Furthermore, Tucker (2008) explains that the existence of negative revisionism placates certain insecurities among individuals or groups: “Revisionist historiography [negative revisionism] usually relies on therapeutic values instead of the standard consensus-generating cognitive [scientific] values that historians of diverse backgrounds agree on.” These therapeutic values usually compliment political motives because they 1.) deny historical guilt, 2.) promote self-respect (for an individual or group), or 3.) eliminate a sense of alienation and absurdity (through conspiracy theories). A perfect example of negative revisionism that appeases vested political interests was the controversial book of David Irving entitled, Hitler’s War (1977). Here, Irving argues that Adolf Hitler had no knowledge of the Holocaust and that only the likes of Heinrich Himmler were aware of the genocide. Moreover, the author depicted Hitler as an intelligent and strategic leader who wanted prosperity for Europe but was eventually compromised by his incompetent subordinates (see Jackel 1993). Irving’s work blatantly denies Hitler’s guilt of the Holocaust and dismisses his track record as a fascist despite overwhelming evidence. Irving is thus guilty of negative revisionism done through historical negation – the act of disregarding evidence in favor of a certain bias.
In its very essence, negative revisionism is harmful because it misleads people to believe in narratives that are largely based on questionable/contentious/manipulated facts, a product of a false analysis of data, and/or directed towards white-washing and myth-making. Positive revisionism, in this case, should take the paramount role in the practice of rewriting history because it is grounded on scientific methodology.
Negative Historical Revisionism in the Digital Age
The threat of negative revisionism is further amplified in the digital age where Facebook, Twitter, and YouTube dictate the quality of discussion about pressing socio-political issues. The best example to prove this are the recent efforts to exonerate Ferdinand E. Marcos from his crimes through the use of malicious propaganda circulated online. YouTube videos like Mr. Riyoh’s “Real talk about MARCOS” has generated more than 700,000 views to date even though the content is based on questionable/dubious facts and even conspiracy theories (see Bautista 2018). What is noteworthy is that video content like these manage to obtain sympathizers (as seen in comments sections) because their approach is distinctively attuned to the language of the pedestrian. The same can be said with Facebook pages like “BongBong Marcos United” and “MARCOS LOYALIST,” each having amassed more than 10,000 likes. A popular story frequently shared by these pages is the myth of the Tallano gold that was allegedly given to the Marcoses. In attempts to erase their culpability for the commission of massive graft and corruption, supporters and loyalists continue to promote this invented past in order to validate the Marcos narrative. Additionally, the existence of paid trolls worsen the problems of fake news and misinformation in the digital arena. Hence, in retrospect, it is not surprising that these “alternative narratives” aided in the Marcoses’ return to power as evidenced in the 2016 national elections.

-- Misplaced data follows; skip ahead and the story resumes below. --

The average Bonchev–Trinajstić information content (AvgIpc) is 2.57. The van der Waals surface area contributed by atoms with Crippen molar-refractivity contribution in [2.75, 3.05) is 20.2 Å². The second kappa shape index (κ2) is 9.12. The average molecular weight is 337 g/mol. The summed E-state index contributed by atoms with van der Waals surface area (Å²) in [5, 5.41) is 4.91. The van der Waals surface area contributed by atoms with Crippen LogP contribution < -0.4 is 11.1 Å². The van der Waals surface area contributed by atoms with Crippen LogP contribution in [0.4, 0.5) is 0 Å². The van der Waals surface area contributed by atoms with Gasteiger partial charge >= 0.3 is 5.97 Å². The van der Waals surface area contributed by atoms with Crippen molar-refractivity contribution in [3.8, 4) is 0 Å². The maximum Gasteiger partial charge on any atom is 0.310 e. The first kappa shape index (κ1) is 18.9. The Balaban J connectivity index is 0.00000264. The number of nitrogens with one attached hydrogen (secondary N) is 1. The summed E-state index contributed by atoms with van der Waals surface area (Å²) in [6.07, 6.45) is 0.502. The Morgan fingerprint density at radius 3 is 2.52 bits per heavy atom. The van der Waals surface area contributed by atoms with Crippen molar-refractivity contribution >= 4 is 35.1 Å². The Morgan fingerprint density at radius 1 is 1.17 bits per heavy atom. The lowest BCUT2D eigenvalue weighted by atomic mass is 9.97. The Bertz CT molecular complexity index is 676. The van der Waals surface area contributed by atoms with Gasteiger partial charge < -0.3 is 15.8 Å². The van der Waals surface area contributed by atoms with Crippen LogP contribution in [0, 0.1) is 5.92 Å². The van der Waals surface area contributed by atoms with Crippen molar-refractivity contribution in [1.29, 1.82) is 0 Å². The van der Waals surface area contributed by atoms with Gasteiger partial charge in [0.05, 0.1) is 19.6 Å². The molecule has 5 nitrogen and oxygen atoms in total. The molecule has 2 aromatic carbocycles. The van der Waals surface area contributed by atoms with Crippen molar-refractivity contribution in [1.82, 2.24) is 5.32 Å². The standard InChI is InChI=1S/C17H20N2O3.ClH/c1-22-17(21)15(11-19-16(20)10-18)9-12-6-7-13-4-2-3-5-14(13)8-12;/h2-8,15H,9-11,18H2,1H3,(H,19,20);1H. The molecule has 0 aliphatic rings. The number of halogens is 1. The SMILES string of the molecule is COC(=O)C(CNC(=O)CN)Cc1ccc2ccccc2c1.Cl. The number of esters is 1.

Indeed, various online platforms became the primary means for fake news peddlers and negative historical revisionists to spread their propaganda. The only way defeat efforts at dismantling the truth is to tirelessly persuade and reeducate Filipinos using reliable and credible source materials, some of which are accessible online. These include the National Historical Commission of the Philippines’ “Why Ferdinand E. Marcos Should not be Buried at the Libingan ng mga Bayani” (2016) or even JC Punongbayan and Kevin Mandrilla’s Rappler article entitled, “Marcos years marked ‘golden age’ of PH economy? Look at the data” (2016) which provide solid argumentation based on primary sources, reliable data, and statistics. Waging a successful war against misinformation and negative historical revisionism begins by being well-informed about the past while being critical about the present-day milieu.
*This short essay was presented during the online conference on historical revisionism dubbed Balik Ka/Saysay/An on 21 September 2020 organized by the Asian Center for Journalism (ACFJ) and Consortium on Democracy and Disinformation in partnership with Tanggol Kasaysayan and Bulatlat.
The author is a member of Tanggol Kasaysayan.
Bautista, Victor Felipe. 2018. The Pervert’s Guide to Historical Revisionism: Traversing the Marcos Fantasy. Philippine Studies: Historical and Ethnographic Viewpoints 66(3): 273-300.
Becker, Carl L. 1955. What Are Historical Facts? Western Political Quarterly 8(3): 327-340.
Cattini, Giovanni C. 2011. Historical Revisionism: The Reinterpretation of History in Contemporary Political Debate. Transfer: Journal of Contemporary Culture 6: 28-38.
Jackel, Eberhard. 1993. David Irving’s Hitler: A Faulty History Dissected, Two Essays. Washington: Ben-Simon Publications.
McPherson, James M. 2003. Revisionist Historians. Perspectives on History 41(6): 5-6.
Tucker, Aviezer. 2008. Historiographic Revision and Revisionism. In Past in the Making: Historical Revisionism in Central Europe after 1989 edited by Michal Kope?ek. Budapest: Central European University Press.